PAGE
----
What is a Vascular Malformation?
Vascular Malformation is a general term that includes congenital vascular anomalies of only veins, only lymph vessels, both veins and lymph vessels, or both Arteries and Veins: these can effect any body parts, more commonly seen effecting hands, legs, face, abdomen, brain and spine.
Only veins: Venous Malformations (VM) Only lymph vessels: Lymphatic Malformations (LM) Both veins and lymph vessels: Venolymphatic Malformations (VLM) Arteries connected directly to veins without any capillaries in between: Arteriovenous Malformations (AVM)
Why do these vascular malformations occur?
Vascular malformations are the result of developmental errors in the formation of vascular channels and are present at birth although some are not obvious for several years. They remain throughout life and slowly grow in a proportionate manner as the child grows. Some may expand as a result of trauma or infection.
Symptoms and Signs
Vascular malformations can cause disfigurement, pain, troublesome swelling, bleeding and infection. Some are associated with growth abnormalities in the affected body part.
How are these malformations treated?
Although surgery is sometimes useful, it is usually difficult for surgeons to completely remove vascular malformations, which will return if not removed completely. A nonsurgical method of closing down the blood or lymph flow into the malformation is done by interventional radiologists, who treat patients with image guided procedures. Vascular malformations are treated by embolization.
The AVMs and hemangiomas can be closed by advancing a tiny plastic tubing, no larger than a pencil point, into the feeding artery to the malformation. This can be done without incisions or stitches, and with only mild sedation. Medical glue or alcohol or small beads are then floated into the malformation until it is full and no longer has blood flowing through it. For some AVMs platinum coils are used to block flow through the feeding artery to the malformation.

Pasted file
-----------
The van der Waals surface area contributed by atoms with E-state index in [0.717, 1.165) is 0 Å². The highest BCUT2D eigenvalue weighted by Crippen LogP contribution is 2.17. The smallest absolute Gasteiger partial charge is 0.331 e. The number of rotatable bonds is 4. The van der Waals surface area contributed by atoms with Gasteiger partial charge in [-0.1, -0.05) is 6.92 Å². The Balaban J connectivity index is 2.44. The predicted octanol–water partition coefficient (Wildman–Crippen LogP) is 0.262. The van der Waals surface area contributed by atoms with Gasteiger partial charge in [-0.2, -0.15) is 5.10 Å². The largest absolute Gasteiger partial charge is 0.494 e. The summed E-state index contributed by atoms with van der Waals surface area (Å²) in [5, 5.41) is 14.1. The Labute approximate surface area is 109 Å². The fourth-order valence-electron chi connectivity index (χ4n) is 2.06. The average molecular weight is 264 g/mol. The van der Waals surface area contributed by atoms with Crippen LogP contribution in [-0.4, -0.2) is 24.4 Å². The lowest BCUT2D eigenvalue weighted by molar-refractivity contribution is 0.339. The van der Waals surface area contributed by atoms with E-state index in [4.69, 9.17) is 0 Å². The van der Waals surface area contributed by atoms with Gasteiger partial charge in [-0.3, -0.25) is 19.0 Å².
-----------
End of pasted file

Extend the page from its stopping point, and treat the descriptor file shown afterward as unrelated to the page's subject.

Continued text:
The VMs and LMs are closed by injecting alcohol into the sacs filled with venous blood or lymph until these sacs collapse and no longer fill.
What is the recovery time for the procedure?
The arteriovenous malformations can be treated with a one night hospital stay. There is usually minimal discomfort for one to three days.
The venous and lymphatic malformations require multiple treatment sessions depending on the size and vascularity. These malformations swell after treatment with alcohol, and the swelling and pain may last for 3-5 days. During this time, we give patients medication for any pain or swelling they may have. The full shrinkage of these malformations may take four to six weeks.
How new is this technique?
Embolization techniques have been used extensively all over the world for the past 30 years. They have been well established for many years, and have proved invaluable in treating vascular malformations either solely or as preoperative procedure in case of large ones for cosmetic purpose.
What is the best age to have treatment?
We can treat any age from newborn to adult. The best age of treatment depends on the specific vascular malformation and its symptoms, and is best individualized to each person.
Dr.Sridhar Reddy Baddam
M.D, FVIR, FPIR (pediatric interventions) (USA)
Vascular & Onco Interventional Radiologist,
Apollo Health City, Hyderabad
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